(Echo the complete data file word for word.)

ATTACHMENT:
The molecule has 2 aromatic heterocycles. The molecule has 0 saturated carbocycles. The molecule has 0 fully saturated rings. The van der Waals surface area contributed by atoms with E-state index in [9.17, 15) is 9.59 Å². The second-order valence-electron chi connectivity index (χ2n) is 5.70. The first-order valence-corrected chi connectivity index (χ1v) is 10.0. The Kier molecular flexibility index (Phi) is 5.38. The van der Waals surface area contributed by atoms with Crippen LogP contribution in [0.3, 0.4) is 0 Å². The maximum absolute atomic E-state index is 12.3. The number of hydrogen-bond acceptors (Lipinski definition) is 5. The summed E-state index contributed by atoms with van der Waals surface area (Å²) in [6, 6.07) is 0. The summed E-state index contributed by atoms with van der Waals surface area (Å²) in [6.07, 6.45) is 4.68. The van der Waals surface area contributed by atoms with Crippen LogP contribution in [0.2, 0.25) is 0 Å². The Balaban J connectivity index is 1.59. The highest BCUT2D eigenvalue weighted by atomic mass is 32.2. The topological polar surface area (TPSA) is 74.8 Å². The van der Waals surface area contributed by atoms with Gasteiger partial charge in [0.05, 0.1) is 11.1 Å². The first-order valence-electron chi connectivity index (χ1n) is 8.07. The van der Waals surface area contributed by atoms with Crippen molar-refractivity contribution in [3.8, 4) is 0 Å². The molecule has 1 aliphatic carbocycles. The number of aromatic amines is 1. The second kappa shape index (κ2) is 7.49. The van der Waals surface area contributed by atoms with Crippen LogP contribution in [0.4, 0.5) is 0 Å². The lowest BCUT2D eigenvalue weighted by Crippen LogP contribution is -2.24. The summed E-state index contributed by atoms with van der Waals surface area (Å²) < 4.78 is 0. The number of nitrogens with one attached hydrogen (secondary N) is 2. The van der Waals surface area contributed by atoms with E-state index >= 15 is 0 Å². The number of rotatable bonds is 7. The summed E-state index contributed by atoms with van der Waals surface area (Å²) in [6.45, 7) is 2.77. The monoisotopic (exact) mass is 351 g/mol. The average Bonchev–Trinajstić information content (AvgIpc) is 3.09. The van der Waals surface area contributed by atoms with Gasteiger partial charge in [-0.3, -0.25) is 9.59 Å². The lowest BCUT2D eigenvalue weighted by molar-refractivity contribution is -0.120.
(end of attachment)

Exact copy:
The molecule has 2 aromatic heterocycles. The molecule has 0 saturated carbocycles. The molecule has 0 fully saturated rings. The van der Waals surface area contributed by atoms with E-state index in [9.17, 15) is 9.59 Å². The second-order valence-electron chi connectivity index (χ2n) is 5.70. The first-order valence-corrected chi connectivity index (χ1v) is 10.0. The Kier molecular flexibility index (Phi) is 5.38. The van der Waals surface area contributed by atoms with Crippen LogP contribution in [0.3, 0.4) is 0 Å². The maximum absolute atomic E-state index is 12.3. The number of hydrogen-bond acceptors (Lipinski definition) is 5. The summed E-state index contributed by atoms with van der Waals surface area (Å²) in [6, 6.07) is 0. The summed E-state index contributed by atoms with van der Waals surface area (Å²) in [6.07, 6.45) is 4.68. The van der Waals surface area contributed by atoms with Crippen LogP contribution in [0.2, 0.25) is 0 Å². The Balaban J connectivity index is 1.59. The highest BCUT2D eigenvalue weighted by atomic mass is 32.2. The topological polar surface area (TPSA) is 74.8 Å². The van der Waals surface area contributed by atoms with Gasteiger partial charge in [0.05, 0.1) is 11.1 Å². The first-order valence-electron chi connectivity index (χ1n) is 8.07. The van der Waals surface area contributed by atoms with Crippen molar-refractivity contribution in [3.8, 4) is 0 Å². The molecule has 1 aliphatic carbocycles. The number of aromatic amines is 1. The second kappa shape index (κ2) is 7.49. The van der Waals surface area contributed by atoms with Crippen LogP contribution in [0.4, 0.5) is 0 Å². The lowest BCUT2D eigenvalue weighted by Crippen LogP contribution is -2.24. The summed E-state index contributed by atoms with van der Waals surface area (Å²) < 4.78 is 0. The number of nitrogens with one attached hydrogen (secondary N) is 2. The van der Waals surface area contributed by atoms with E-state index >= 15 is 0 Å². The number of rotatable bonds is 7. The summed E-state index contributed by atoms with van der Waals surface area (Å²) in [6.45, 7) is 2.77. The monoisotopic (exact) mass is 351 g/mol. The average Bonchev–Trinajstić information content (AvgIpc) is 3.09. The van der Waals surface area contributed by atoms with Gasteiger partial charge in [-0.3, -0.25) is 9.59 Å². The lowest BCUT2D eigenvalue weighted by molar-refractivity contribution is -0.120.